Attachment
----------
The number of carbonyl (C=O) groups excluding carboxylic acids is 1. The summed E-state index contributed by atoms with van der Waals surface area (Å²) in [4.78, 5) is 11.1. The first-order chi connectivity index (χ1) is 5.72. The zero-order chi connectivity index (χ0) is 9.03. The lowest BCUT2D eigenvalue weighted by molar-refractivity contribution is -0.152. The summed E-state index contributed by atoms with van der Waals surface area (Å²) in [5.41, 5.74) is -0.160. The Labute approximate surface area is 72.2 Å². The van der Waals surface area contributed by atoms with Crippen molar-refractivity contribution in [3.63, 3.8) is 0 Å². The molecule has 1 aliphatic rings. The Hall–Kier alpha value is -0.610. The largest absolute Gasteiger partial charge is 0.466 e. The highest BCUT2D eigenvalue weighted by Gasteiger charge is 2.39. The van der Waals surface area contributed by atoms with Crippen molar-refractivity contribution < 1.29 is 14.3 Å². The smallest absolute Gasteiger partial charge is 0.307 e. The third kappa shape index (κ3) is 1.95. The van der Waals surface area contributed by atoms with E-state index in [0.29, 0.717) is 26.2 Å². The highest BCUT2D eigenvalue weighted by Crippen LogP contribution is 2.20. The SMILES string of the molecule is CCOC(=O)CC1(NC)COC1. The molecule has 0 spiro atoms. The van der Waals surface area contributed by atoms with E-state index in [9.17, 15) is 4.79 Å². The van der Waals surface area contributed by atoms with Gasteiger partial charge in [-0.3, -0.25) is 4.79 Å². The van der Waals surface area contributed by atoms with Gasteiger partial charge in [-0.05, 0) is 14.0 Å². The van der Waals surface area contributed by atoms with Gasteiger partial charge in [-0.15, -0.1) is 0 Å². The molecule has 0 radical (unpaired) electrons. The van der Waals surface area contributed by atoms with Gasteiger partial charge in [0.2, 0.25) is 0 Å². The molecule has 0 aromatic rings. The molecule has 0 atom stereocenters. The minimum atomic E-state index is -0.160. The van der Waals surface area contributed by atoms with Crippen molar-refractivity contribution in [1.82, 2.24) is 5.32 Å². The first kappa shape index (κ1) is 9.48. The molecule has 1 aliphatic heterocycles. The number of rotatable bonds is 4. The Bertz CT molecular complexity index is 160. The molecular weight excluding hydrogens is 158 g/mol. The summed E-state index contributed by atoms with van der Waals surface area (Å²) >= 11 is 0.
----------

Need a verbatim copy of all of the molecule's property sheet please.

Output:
The number of carbonyl (C=O) groups excluding carboxylic acids is 1. The summed E-state index contributed by atoms with van der Waals surface area (Å²) in [4.78, 5) is 11.1. The first-order chi connectivity index (χ1) is 5.72. The zero-order chi connectivity index (χ0) is 9.03. The lowest BCUT2D eigenvalue weighted by molar-refractivity contribution is -0.152. The summed E-state index contributed by atoms with van der Waals surface area (Å²) in [5.41, 5.74) is -0.160. The Labute approximate surface area is 72.2 Å². The van der Waals surface area contributed by atoms with Crippen molar-refractivity contribution in [3.63, 3.8) is 0 Å². The molecule has 1 aliphatic rings. The Hall–Kier alpha value is -0.610. The largest absolute Gasteiger partial charge is 0.466 e. The highest BCUT2D eigenvalue weighted by Gasteiger charge is 2.39. The van der Waals surface area contributed by atoms with Crippen molar-refractivity contribution < 1.29 is 14.3 Å². The smallest absolute Gasteiger partial charge is 0.307 e. The third kappa shape index (κ3) is 1.95. The van der Waals surface area contributed by atoms with E-state index in [0.29, 0.717) is 26.2 Å². The highest BCUT2D eigenvalue weighted by Crippen LogP contribution is 2.20. The SMILES string of the molecule is CCOC(=O)CC1(NC)COC1. The molecule has 0 spiro atoms. The van der Waals surface area contributed by atoms with E-state index in [9.17, 15) is 4.79 Å². The van der Waals surface area contributed by atoms with Gasteiger partial charge in [-0.3, -0.25) is 4.79 Å². The van der Waals surface area contributed by atoms with Gasteiger partial charge in [-0.05, 0) is 14.0 Å². The van der Waals surface area contributed by atoms with Gasteiger partial charge in [-0.15, -0.1) is 0 Å². The molecule has 0 radical (unpaired) electrons. The van der Waals surface area contributed by atoms with Gasteiger partial charge in [0.2, 0.25) is 0 Å². The molecule has 0 aromatic rings. The molecule has 0 atom stereocenters. The minimum atomic E-state index is -0.160. The van der Waals surface area contributed by atoms with Crippen molar-refractivity contribution in [1.82, 2.24) is 5.32 Å². The first kappa shape index (κ1) is 9.48. The molecule has 1 aliphatic heterocycles. The number of rotatable bonds is 4. The Bertz CT molecular complexity index is 160. The molecular weight excluding hydrogens is 158 g/mol. The summed E-state index contributed by atoms with van der Waals surface area (Å²) >= 11 is 0.